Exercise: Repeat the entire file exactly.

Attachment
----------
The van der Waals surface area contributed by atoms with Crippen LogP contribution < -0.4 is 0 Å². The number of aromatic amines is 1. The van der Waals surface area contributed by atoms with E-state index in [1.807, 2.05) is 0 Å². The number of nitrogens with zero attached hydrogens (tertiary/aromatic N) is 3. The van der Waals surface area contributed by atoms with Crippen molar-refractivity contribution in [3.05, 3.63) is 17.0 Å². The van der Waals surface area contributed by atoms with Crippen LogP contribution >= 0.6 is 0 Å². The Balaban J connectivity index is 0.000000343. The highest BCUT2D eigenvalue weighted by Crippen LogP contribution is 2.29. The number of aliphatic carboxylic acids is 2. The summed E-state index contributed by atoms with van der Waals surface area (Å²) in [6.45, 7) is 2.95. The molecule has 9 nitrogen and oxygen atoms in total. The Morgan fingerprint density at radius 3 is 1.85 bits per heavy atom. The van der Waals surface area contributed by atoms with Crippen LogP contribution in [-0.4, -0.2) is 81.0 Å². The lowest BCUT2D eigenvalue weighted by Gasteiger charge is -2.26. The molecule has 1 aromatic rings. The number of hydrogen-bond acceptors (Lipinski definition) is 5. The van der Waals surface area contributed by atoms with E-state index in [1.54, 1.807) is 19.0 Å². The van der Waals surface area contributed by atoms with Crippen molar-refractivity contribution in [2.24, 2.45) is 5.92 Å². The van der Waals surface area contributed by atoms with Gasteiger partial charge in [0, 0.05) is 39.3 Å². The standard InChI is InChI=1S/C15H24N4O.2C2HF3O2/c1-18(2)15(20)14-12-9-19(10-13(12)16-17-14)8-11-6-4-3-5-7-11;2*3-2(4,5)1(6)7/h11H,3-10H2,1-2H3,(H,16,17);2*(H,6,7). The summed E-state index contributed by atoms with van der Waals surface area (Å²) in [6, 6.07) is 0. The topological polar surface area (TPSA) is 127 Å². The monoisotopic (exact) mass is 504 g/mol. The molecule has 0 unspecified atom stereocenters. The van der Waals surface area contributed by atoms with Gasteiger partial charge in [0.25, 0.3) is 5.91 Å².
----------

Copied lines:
The van der Waals surface area contributed by atoms with Crippen LogP contribution < -0.4 is 0 Å². The number of aromatic amines is 1. The van der Waals surface area contributed by atoms with E-state index in [1.807, 2.05) is 0 Å². The number of nitrogens with zero attached hydrogens (tertiary/aromatic N) is 3. The van der Waals surface area contributed by atoms with Crippen molar-refractivity contribution in [3.05, 3.63) is 17.0 Å². The van der Waals surface area contributed by atoms with Crippen LogP contribution >= 0.6 is 0 Å². The Balaban J connectivity index is 0.000000343. The highest BCUT2D eigenvalue weighted by Crippen LogP contribution is 2.29. The number of aliphatic carboxylic acids is 2. The summed E-state index contributed by atoms with van der Waals surface area (Å²) in [6.45, 7) is 2.95. The molecule has 9 nitrogen and oxygen atoms in total. The Morgan fingerprint density at radius 3 is 1.85 bits per heavy atom. The van der Waals surface area contributed by atoms with Crippen LogP contribution in [-0.4, -0.2) is 81.0 Å². The lowest BCUT2D eigenvalue weighted by Gasteiger charge is -2.26. The molecule has 1 aromatic rings. The number of hydrogen-bond acceptors (Lipinski definition) is 5. The van der Waals surface area contributed by atoms with E-state index in [1.54, 1.807) is 19.0 Å². The van der Waals surface area contributed by atoms with Crippen molar-refractivity contribution in [2.24, 2.45) is 5.92 Å². The van der Waals surface area contributed by atoms with Gasteiger partial charge in [0, 0.05) is 39.3 Å². The standard InChI is InChI=1S/C15H24N4O.2C2HF3O2/c1-18(2)15(20)14-12-9-19(10-13(12)16-17-14)8-11-6-4-3-5-7-11;2*3-2(4,5)1(6)7/h11H,3-10H2,1-2H3,(H,16,17);2*(H,6,7). The summed E-state index contributed by atoms with van der Waals surface area (Å²) in [6, 6.07) is 0. The topological polar surface area (TPSA) is 127 Å². The monoisotopic (exact) mass is 504 g/mol. The molecule has 0 unspecified atom stereocenters. The van der Waals surface area contributed by atoms with Gasteiger partial charge in [0.25, 0.3) is 5.91 Å².